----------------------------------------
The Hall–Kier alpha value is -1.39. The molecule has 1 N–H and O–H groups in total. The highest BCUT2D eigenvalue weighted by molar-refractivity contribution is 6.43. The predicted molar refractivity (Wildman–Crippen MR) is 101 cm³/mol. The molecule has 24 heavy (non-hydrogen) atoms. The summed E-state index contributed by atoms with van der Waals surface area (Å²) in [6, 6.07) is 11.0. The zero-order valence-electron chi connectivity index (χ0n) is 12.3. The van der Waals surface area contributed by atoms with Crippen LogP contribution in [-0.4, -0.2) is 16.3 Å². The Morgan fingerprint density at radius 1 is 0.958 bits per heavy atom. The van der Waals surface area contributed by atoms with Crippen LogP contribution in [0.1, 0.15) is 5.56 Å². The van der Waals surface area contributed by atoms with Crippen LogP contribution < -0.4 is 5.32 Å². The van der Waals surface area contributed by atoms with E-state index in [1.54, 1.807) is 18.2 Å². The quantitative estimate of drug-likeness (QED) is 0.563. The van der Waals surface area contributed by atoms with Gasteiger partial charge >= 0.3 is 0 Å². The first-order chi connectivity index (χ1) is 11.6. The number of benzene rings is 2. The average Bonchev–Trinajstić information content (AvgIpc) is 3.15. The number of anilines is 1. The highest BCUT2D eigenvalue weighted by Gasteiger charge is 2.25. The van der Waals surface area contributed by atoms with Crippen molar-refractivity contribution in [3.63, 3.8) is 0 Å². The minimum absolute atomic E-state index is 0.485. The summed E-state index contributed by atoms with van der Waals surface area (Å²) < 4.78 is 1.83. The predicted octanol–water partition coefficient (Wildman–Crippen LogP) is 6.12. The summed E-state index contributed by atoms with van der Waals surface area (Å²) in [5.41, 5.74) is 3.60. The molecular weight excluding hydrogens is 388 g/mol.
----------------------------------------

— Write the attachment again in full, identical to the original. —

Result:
The Hall–Kier alpha value is -1.39. The molecule has 1 N–H and O–H groups in total. The highest BCUT2D eigenvalue weighted by molar-refractivity contribution is 6.43. The predicted molar refractivity (Wildman–Crippen MR) is 101 cm³/mol. The molecule has 24 heavy (non-hydrogen) atoms. The summed E-state index contributed by atoms with van der Waals surface area (Å²) in [6, 6.07) is 11.0. The zero-order valence-electron chi connectivity index (χ0n) is 12.3. The van der Waals surface area contributed by atoms with Crippen LogP contribution in [-0.4, -0.2) is 16.3 Å². The Morgan fingerprint density at radius 1 is 0.958 bits per heavy atom. The van der Waals surface area contributed by atoms with Crippen LogP contribution in [0.1, 0.15) is 5.56 Å². The van der Waals surface area contributed by atoms with Crippen LogP contribution < -0.4 is 5.32 Å². The van der Waals surface area contributed by atoms with E-state index in [1.54, 1.807) is 18.2 Å². The quantitative estimate of drug-likeness (QED) is 0.563. The van der Waals surface area contributed by atoms with Gasteiger partial charge >= 0.3 is 0 Å². The first-order chi connectivity index (χ1) is 11.6. The number of benzene rings is 2. The average Bonchev–Trinajstić information content (AvgIpc) is 3.15. The number of anilines is 1. The highest BCUT2D eigenvalue weighted by Gasteiger charge is 2.25. The van der Waals surface area contributed by atoms with Crippen molar-refractivity contribution in [3.63, 3.8) is 0 Å². The minimum absolute atomic E-state index is 0.485. The summed E-state index contributed by atoms with van der Waals surface area (Å²) < 4.78 is 1.83. The predicted octanol–water partition coefficient (Wildman–Crippen LogP) is 6.12. The summed E-state index contributed by atoms with van der Waals surface area (Å²) in [5.41, 5.74) is 3.60. The molecular weight excluding hydrogens is 388 g/mol.